A Summary Administration Can Save Big Bucks in Probate Legal Fees

By Andrew BoyerAndrew Boyer, Blog, Probate, Sarasota Estate Attorney :: Estate Planning Lawyer, Sarasota Florida Probate Attorney :: Sarasota County, F, , With 0 comments

Nobody likes to hear that they have to file for probate, but the news is usually a little easier to stomach when the estate qualifies for a summary administration under Florida Law.

Summary Administration is available as an option if all of the following conditions are met:

1. The size of the probate assets in Florida, not including exempt assets and homestead property, is less than $75,000 or the decedent has been dead for more than 2 years; and

2. If the decedent had a will, the will does not prohibit summary administration.

Even taking into account the above general statutory rules for Summary Administration, it can be tricky to determine what assets are included as part of the summary administration limit. There are also a number of reasons why it may be more advisable to pursue a Formal Administration of an Estate instead of a Summary Administration.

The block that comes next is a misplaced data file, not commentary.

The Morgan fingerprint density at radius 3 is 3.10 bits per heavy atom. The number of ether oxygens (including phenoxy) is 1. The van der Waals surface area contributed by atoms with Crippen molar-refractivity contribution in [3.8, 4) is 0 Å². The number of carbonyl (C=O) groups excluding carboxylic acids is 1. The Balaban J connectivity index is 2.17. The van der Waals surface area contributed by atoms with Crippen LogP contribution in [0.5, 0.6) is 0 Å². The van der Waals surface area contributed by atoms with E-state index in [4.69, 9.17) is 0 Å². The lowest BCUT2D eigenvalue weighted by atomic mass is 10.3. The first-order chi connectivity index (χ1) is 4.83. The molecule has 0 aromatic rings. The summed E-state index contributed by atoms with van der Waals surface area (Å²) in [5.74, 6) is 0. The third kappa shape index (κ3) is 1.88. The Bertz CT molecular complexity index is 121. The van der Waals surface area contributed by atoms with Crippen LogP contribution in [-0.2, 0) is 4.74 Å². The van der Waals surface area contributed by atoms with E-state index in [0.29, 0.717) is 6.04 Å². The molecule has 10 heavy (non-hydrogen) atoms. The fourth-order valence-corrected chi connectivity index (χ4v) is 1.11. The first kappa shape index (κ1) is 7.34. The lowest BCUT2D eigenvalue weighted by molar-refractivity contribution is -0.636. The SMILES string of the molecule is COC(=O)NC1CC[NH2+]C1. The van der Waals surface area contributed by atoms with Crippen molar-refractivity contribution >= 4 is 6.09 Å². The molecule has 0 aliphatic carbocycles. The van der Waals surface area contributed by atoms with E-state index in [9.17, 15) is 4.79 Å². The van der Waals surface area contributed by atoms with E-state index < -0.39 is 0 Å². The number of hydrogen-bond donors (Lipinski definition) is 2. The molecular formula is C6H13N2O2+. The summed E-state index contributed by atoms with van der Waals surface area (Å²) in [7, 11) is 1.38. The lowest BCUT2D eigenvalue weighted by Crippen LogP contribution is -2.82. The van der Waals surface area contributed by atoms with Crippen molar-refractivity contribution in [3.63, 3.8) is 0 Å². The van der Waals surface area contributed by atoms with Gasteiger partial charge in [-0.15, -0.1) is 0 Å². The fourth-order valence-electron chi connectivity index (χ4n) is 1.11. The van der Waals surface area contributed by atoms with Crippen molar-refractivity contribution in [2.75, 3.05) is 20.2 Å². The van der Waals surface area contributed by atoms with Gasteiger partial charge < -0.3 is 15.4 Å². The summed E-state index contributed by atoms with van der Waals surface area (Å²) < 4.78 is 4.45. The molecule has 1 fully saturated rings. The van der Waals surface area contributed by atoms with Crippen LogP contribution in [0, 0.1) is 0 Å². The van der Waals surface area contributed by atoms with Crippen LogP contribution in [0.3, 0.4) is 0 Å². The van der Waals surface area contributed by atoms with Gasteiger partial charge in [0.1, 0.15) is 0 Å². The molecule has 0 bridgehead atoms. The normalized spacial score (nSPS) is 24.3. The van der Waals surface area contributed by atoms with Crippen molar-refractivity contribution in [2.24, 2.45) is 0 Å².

This could be due to the number, nature or extent of the estate's creditors; feuding beneficiaries or some other need to appoint a Personal Representative for the estate (a Personal Representative is not appointed for a Summary Administration proceeding and no Letters of Administration are issued either).

Before you hire an attorney to petition for the administration of formal probate proceedings, ask if a simpler, less costly, Summary Administration is available. For more information or to schedule a confidential consultation, .